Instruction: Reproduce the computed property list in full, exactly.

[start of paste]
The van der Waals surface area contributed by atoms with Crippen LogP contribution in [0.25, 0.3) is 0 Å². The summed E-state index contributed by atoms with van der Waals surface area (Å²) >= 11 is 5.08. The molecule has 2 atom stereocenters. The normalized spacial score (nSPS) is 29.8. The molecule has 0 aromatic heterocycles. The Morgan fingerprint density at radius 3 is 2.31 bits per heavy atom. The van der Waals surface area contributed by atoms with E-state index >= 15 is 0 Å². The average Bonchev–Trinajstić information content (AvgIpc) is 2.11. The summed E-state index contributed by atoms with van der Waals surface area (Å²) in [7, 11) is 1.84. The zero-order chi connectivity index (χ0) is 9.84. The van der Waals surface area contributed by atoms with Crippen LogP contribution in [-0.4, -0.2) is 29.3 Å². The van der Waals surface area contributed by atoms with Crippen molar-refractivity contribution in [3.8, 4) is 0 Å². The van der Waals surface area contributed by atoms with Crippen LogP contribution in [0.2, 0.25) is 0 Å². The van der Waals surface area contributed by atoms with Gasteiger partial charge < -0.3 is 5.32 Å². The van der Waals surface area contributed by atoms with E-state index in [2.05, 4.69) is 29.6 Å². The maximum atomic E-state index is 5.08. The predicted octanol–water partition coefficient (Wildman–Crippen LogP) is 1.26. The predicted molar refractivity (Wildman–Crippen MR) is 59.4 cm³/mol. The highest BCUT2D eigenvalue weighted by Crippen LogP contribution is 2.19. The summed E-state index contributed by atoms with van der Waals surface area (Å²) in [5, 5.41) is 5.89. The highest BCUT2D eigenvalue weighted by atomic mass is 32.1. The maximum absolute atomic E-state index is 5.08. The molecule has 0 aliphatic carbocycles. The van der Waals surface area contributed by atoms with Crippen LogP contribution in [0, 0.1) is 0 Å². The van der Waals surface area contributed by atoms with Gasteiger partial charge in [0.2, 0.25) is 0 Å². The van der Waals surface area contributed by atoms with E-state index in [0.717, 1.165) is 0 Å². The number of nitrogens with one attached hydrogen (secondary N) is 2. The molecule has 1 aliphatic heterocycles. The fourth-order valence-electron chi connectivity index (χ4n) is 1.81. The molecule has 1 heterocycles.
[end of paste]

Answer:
The van der Waals surface area contributed by atoms with Crippen LogP contribution in [0.25, 0.3) is 0 Å². The summed E-state index contributed by atoms with van der Waals surface area (Å²) >= 11 is 5.08. The molecule has 2 atom stereocenters. The normalized spacial score (nSPS) is 29.8. The molecule has 0 aromatic heterocycles. The Morgan fingerprint density at radius 3 is 2.31 bits per heavy atom. The van der Waals surface area contributed by atoms with E-state index >= 15 is 0 Å². The average Bonchev–Trinajstić information content (AvgIpc) is 2.11. The summed E-state index contributed by atoms with van der Waals surface area (Å²) in [7, 11) is 1.84. The zero-order chi connectivity index (χ0) is 9.84. The van der Waals surface area contributed by atoms with Crippen LogP contribution in [-0.4, -0.2) is 29.3 Å². The van der Waals surface area contributed by atoms with Crippen molar-refractivity contribution in [3.8, 4) is 0 Å². The van der Waals surface area contributed by atoms with Crippen LogP contribution in [0.2, 0.25) is 0 Å². The van der Waals surface area contributed by atoms with Gasteiger partial charge < -0.3 is 5.32 Å². The van der Waals surface area contributed by atoms with E-state index in [2.05, 4.69) is 29.6 Å². The maximum atomic E-state index is 5.08. The predicted octanol–water partition coefficient (Wildman–Crippen LogP) is 1.26. The predicted molar refractivity (Wildman–Crippen MR) is 59.4 cm³/mol. The highest BCUT2D eigenvalue weighted by Crippen LogP contribution is 2.19. The summed E-state index contributed by atoms with van der Waals surface area (Å²) in [5, 5.41) is 5.89. The highest BCUT2D eigenvalue weighted by atomic mass is 32.1. The maximum absolute atomic E-state index is 5.08. The molecule has 0 aliphatic carbocycles. The van der Waals surface area contributed by atoms with Crippen LogP contribution in [0, 0.1) is 0 Å². The van der Waals surface area contributed by atoms with Gasteiger partial charge in [0.2, 0.25) is 0 Å². The van der Waals surface area contributed by atoms with E-state index in [0.717, 1.165) is 0 Å². The number of nitrogens with one attached hydrogen (secondary N) is 2. The molecule has 1 aliphatic heterocycles. The fourth-order valence-electron chi connectivity index (χ4n) is 1.81. The molecule has 1 heterocycles.